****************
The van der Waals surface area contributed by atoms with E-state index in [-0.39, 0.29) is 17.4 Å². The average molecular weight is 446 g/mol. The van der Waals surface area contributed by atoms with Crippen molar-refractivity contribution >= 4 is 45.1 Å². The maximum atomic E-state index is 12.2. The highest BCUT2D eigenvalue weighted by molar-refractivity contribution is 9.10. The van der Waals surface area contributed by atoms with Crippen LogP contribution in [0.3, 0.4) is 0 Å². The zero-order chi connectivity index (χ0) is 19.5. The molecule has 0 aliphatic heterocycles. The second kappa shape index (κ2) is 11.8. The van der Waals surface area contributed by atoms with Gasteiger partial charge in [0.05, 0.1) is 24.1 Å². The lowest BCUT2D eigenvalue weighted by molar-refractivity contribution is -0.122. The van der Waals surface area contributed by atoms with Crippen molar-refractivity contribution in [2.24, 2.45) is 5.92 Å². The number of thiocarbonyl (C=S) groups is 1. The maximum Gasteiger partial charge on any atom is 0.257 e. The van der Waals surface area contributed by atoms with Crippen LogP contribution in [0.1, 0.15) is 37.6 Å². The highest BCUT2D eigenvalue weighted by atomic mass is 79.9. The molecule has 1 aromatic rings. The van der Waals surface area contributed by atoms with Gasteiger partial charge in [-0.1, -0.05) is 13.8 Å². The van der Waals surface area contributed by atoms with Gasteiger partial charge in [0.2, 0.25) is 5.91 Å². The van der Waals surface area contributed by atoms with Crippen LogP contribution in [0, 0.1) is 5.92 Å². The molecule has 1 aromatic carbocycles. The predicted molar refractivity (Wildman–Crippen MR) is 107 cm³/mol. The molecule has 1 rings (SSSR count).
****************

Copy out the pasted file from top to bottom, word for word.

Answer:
The van der Waals surface area contributed by atoms with E-state index in [-0.39, 0.29) is 17.4 Å². The average molecular weight is 446 g/mol. The van der Waals surface area contributed by atoms with Crippen molar-refractivity contribution >= 4 is 45.1 Å². The maximum atomic E-state index is 12.2. The highest BCUT2D eigenvalue weighted by molar-refractivity contribution is 9.10. The van der Waals surface area contributed by atoms with Crippen LogP contribution in [0.3, 0.4) is 0 Å². The zero-order chi connectivity index (χ0) is 19.5. The molecule has 0 aliphatic heterocycles. The second kappa shape index (κ2) is 11.8. The van der Waals surface area contributed by atoms with Gasteiger partial charge in [0.05, 0.1) is 24.1 Å². The lowest BCUT2D eigenvalue weighted by molar-refractivity contribution is -0.122. The van der Waals surface area contributed by atoms with Crippen molar-refractivity contribution in [2.24, 2.45) is 5.92 Å². The number of thiocarbonyl (C=S) groups is 1. The maximum Gasteiger partial charge on any atom is 0.257 e. The van der Waals surface area contributed by atoms with Crippen LogP contribution in [0.1, 0.15) is 37.6 Å². The highest BCUT2D eigenvalue weighted by atomic mass is 79.9. The molecule has 1 aromatic rings. The van der Waals surface area contributed by atoms with Gasteiger partial charge in [-0.1, -0.05) is 13.8 Å². The van der Waals surface area contributed by atoms with Gasteiger partial charge in [0.2, 0.25) is 5.91 Å². The van der Waals surface area contributed by atoms with Crippen LogP contribution in [0, 0.1) is 5.92 Å². The molecule has 1 aromatic carbocycles. The predicted molar refractivity (Wildman–Crippen MR) is 107 cm³/mol. The molecule has 1 rings (SSSR count).